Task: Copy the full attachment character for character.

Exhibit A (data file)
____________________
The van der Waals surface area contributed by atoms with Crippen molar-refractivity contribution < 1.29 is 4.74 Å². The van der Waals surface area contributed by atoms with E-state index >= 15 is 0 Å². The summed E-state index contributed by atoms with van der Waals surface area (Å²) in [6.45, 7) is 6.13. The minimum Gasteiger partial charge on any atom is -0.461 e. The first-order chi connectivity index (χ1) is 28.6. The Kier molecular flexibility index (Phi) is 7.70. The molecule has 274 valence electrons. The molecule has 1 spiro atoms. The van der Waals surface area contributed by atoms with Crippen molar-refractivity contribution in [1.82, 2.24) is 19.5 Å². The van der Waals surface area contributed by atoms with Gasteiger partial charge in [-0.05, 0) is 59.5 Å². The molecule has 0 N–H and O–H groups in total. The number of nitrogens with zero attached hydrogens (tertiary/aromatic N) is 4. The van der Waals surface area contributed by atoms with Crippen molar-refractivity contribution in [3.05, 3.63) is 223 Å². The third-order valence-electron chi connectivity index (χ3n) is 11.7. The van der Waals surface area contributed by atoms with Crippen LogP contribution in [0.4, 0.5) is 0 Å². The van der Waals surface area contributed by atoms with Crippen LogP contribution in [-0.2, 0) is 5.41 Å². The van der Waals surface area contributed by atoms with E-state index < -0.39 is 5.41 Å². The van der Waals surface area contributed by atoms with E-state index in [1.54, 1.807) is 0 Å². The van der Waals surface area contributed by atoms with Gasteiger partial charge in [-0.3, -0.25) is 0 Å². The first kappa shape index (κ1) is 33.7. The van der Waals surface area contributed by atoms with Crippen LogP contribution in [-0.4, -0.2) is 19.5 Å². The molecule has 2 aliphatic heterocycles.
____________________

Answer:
The van der Waals surface area contributed by atoms with Crippen molar-refractivity contribution < 1.29 is 4.74 Å². The van der Waals surface area contributed by atoms with E-state index >= 15 is 0 Å². The summed E-state index contributed by atoms with van der Waals surface area (Å²) in [6.45, 7) is 6.13. The minimum Gasteiger partial charge on any atom is -0.461 e. The first-order chi connectivity index (χ1) is 28.6. The Kier molecular flexibility index (Phi) is 7.70. The molecule has 274 valence electrons. The molecule has 1 spiro atoms. The van der Waals surface area contributed by atoms with Crippen molar-refractivity contribution in [1.82, 2.24) is 19.5 Å². The van der Waals surface area contributed by atoms with Gasteiger partial charge in [-0.05, 0) is 59.5 Å². The molecule has 0 N–H and O–H groups in total. The number of nitrogens with zero attached hydrogens (tertiary/aromatic N) is 4. The van der Waals surface area contributed by atoms with Crippen molar-refractivity contribution in [3.05, 3.63) is 223 Å². The third-order valence-electron chi connectivity index (χ3n) is 11.7. The van der Waals surface area contributed by atoms with Crippen LogP contribution in [0.4, 0.5) is 0 Å². The van der Waals surface area contributed by atoms with Crippen LogP contribution in [-0.2, 0) is 5.41 Å². The van der Waals surface area contributed by atoms with E-state index < -0.39 is 5.41 Å². The van der Waals surface area contributed by atoms with E-state index in [1.54, 1.807) is 0 Å². The van der Waals surface area contributed by atoms with Gasteiger partial charge in [-0.3, -0.25) is 0 Å². The first kappa shape index (κ1) is 33.7. The van der Waals surface area contributed by atoms with Crippen LogP contribution in [-0.4, -0.2) is 19.5 Å². The molecule has 2 aliphatic heterocycles.